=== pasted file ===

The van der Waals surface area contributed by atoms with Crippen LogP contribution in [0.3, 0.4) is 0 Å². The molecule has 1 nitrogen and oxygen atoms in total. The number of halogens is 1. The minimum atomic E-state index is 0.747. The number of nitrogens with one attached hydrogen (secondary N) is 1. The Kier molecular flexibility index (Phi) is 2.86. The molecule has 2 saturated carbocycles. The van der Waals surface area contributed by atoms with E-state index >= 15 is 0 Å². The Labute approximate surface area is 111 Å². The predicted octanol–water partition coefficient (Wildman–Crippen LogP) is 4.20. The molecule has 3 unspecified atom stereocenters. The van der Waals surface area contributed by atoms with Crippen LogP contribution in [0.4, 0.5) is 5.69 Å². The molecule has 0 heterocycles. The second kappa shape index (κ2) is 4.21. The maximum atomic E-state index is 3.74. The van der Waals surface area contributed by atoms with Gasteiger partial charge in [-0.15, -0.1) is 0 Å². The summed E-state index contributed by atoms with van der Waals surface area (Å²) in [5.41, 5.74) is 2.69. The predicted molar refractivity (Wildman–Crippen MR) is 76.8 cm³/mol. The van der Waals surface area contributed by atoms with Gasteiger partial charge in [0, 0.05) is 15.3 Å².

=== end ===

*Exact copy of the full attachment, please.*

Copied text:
The van der Waals surface area contributed by atoms with Crippen LogP contribution in [0.3, 0.4) is 0 Å². The molecule has 1 nitrogen and oxygen atoms in total. The number of halogens is 1. The minimum atomic E-state index is 0.747. The number of nitrogens with one attached hydrogen (secondary N) is 1. The Kier molecular flexibility index (Phi) is 2.86. The molecule has 2 saturated carbocycles. The van der Waals surface area contributed by atoms with E-state index >= 15 is 0 Å². The Labute approximate surface area is 111 Å². The predicted octanol–water partition coefficient (Wildman–Crippen LogP) is 4.20. The molecule has 3 unspecified atom stereocenters. The van der Waals surface area contributed by atoms with Crippen LogP contribution in [0.4, 0.5) is 5.69 Å². The molecule has 0 heterocycles. The second kappa shape index (κ2) is 4.21. The maximum atomic E-state index is 3.74. The van der Waals surface area contributed by atoms with Gasteiger partial charge in [-0.15, -0.1) is 0 Å². The summed E-state index contributed by atoms with van der Waals surface area (Å²) in [5.41, 5.74) is 2.69. The predicted molar refractivity (Wildman–Crippen MR) is 76.8 cm³/mol. The van der Waals surface area contributed by atoms with Gasteiger partial charge in [0, 0.05) is 15.3 Å².